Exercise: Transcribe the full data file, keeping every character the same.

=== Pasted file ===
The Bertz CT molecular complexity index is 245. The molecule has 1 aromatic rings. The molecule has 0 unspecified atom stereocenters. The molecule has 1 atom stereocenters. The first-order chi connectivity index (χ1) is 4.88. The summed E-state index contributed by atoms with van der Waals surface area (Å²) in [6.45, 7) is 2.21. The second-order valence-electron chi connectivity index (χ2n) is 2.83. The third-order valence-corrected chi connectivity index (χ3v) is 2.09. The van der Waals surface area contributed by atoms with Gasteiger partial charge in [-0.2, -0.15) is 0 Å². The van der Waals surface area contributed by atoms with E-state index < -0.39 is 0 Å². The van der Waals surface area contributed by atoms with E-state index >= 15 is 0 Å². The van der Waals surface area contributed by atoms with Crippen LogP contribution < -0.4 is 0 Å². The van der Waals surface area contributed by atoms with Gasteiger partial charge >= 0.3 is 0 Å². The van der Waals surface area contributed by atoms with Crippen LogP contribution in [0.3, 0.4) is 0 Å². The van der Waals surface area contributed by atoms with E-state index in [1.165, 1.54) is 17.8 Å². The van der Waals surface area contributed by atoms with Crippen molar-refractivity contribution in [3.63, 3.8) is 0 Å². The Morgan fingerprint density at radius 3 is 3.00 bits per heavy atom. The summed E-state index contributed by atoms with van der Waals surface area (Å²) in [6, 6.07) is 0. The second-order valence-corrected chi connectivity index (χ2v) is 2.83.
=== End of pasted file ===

The Bertz CT molecular complexity index is 245. The molecule has 1 aromatic rings. The molecule has 0 unspecified atom stereocenters. The molecule has 1 atom stereocenters. The first-order chi connectivity index (χ1) is 4.88. The summed E-state index contributed by atoms with van der Waals surface area (Å²) in [6.45, 7) is 2.21. The second-order valence-electron chi connectivity index (χ2n) is 2.83. The third-order valence-corrected chi connectivity index (χ3v) is 2.09. The van der Waals surface area contributed by atoms with Gasteiger partial charge in [-0.2, -0.15) is 0 Å². The van der Waals surface area contributed by atoms with E-state index < -0.39 is 0 Å². The van der Waals surface area contributed by atoms with E-state index >= 15 is 0 Å². The van der Waals surface area contributed by atoms with Crippen LogP contribution < -0.4 is 0 Å². The van der Waals surface area contributed by atoms with Gasteiger partial charge >= 0.3 is 0 Å². The van der Waals surface area contributed by atoms with Crippen LogP contribution in [0.3, 0.4) is 0 Å². The van der Waals surface area contributed by atoms with E-state index in [1.165, 1.54) is 17.8 Å². The van der Waals surface area contributed by atoms with Crippen molar-refractivity contribution in [3.63, 3.8) is 0 Å². The Morgan fingerprint density at radius 3 is 3.00 bits per heavy atom. The summed E-state index contributed by atoms with van der Waals surface area (Å²) in [6, 6.07) is 0. The second-order valence-corrected chi connectivity index (χ2v) is 2.83.